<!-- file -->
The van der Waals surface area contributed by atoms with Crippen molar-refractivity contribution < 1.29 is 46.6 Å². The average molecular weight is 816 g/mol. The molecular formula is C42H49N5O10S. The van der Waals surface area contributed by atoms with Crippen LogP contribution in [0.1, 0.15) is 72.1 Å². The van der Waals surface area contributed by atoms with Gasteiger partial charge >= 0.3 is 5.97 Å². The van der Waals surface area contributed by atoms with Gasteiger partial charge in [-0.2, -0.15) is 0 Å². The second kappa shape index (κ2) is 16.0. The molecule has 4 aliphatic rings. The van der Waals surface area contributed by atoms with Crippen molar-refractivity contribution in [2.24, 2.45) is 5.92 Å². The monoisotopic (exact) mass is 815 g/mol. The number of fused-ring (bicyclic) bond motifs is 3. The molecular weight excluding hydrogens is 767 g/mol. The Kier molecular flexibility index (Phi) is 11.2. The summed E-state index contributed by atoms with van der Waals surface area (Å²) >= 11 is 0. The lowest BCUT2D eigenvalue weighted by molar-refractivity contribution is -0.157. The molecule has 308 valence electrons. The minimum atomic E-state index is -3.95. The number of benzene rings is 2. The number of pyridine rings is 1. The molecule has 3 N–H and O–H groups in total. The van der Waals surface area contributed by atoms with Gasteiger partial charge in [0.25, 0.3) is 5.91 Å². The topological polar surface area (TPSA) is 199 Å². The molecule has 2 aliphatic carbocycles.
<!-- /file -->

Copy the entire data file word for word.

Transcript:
The van der Waals surface area contributed by atoms with Crippen molar-refractivity contribution < 1.29 is 46.6 Å². The average molecular weight is 816 g/mol. The molecular formula is C42H49N5O10S. The van der Waals surface area contributed by atoms with Crippen LogP contribution in [0.1, 0.15) is 72.1 Å². The van der Waals surface area contributed by atoms with Gasteiger partial charge >= 0.3 is 5.97 Å². The van der Waals surface area contributed by atoms with Gasteiger partial charge in [-0.2, -0.15) is 0 Å². The second kappa shape index (κ2) is 16.0. The molecule has 4 aliphatic rings. The van der Waals surface area contributed by atoms with Crippen molar-refractivity contribution in [2.24, 2.45) is 5.92 Å². The monoisotopic (exact) mass is 815 g/mol. The number of fused-ring (bicyclic) bond motifs is 3. The molecular weight excluding hydrogens is 767 g/mol. The Kier molecular flexibility index (Phi) is 11.2. The summed E-state index contributed by atoms with van der Waals surface area (Å²) >= 11 is 0. The lowest BCUT2D eigenvalue weighted by molar-refractivity contribution is -0.157. The molecule has 308 valence electrons. The minimum atomic E-state index is -3.95. The number of benzene rings is 2. The number of pyridine rings is 1. The molecule has 3 N–H and O–H groups in total. The van der Waals surface area contributed by atoms with Gasteiger partial charge in [0.25, 0.3) is 5.91 Å². The topological polar surface area (TPSA) is 199 Å². The molecule has 2 aliphatic carbocycles.